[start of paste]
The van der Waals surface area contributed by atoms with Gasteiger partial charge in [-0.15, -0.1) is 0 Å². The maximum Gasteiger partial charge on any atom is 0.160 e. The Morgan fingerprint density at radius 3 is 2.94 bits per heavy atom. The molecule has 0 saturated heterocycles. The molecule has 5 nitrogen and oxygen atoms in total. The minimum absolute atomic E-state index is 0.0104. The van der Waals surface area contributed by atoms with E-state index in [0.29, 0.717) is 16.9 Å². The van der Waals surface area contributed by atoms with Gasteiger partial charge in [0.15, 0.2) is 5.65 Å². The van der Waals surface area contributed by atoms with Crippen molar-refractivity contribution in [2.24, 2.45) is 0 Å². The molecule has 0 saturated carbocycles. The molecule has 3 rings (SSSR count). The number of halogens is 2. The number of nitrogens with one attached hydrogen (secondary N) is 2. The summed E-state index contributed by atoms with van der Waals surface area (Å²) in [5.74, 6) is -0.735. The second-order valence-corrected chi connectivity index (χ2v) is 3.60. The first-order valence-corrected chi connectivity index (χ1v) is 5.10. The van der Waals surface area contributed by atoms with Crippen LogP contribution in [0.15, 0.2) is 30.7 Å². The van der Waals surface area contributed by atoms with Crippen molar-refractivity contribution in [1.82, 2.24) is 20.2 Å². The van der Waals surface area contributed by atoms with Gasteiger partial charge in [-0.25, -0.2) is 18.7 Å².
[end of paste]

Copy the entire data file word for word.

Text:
The van der Waals surface area contributed by atoms with Gasteiger partial charge in [-0.15, -0.1) is 0 Å². The maximum Gasteiger partial charge on any atom is 0.160 e. The Morgan fingerprint density at radius 3 is 2.94 bits per heavy atom. The molecule has 0 saturated heterocycles. The molecule has 5 nitrogen and oxygen atoms in total. The minimum absolute atomic E-state index is 0.0104. The van der Waals surface area contributed by atoms with E-state index in [0.29, 0.717) is 16.9 Å². The van der Waals surface area contributed by atoms with Gasteiger partial charge in [0.15, 0.2) is 5.65 Å². The van der Waals surface area contributed by atoms with Crippen molar-refractivity contribution in [2.24, 2.45) is 0 Å². The molecule has 0 saturated carbocycles. The molecule has 3 rings (SSSR count). The number of halogens is 2. The number of nitrogens with one attached hydrogen (secondary N) is 2. The summed E-state index contributed by atoms with van der Waals surface area (Å²) in [5.74, 6) is -0.735. The second-order valence-corrected chi connectivity index (χ2v) is 3.60. The first-order valence-corrected chi connectivity index (χ1v) is 5.10. The van der Waals surface area contributed by atoms with Crippen LogP contribution in [0.15, 0.2) is 30.7 Å². The van der Waals surface area contributed by atoms with Crippen molar-refractivity contribution in [1.82, 2.24) is 20.2 Å². The van der Waals surface area contributed by atoms with Gasteiger partial charge in [-0.25, -0.2) is 18.7 Å².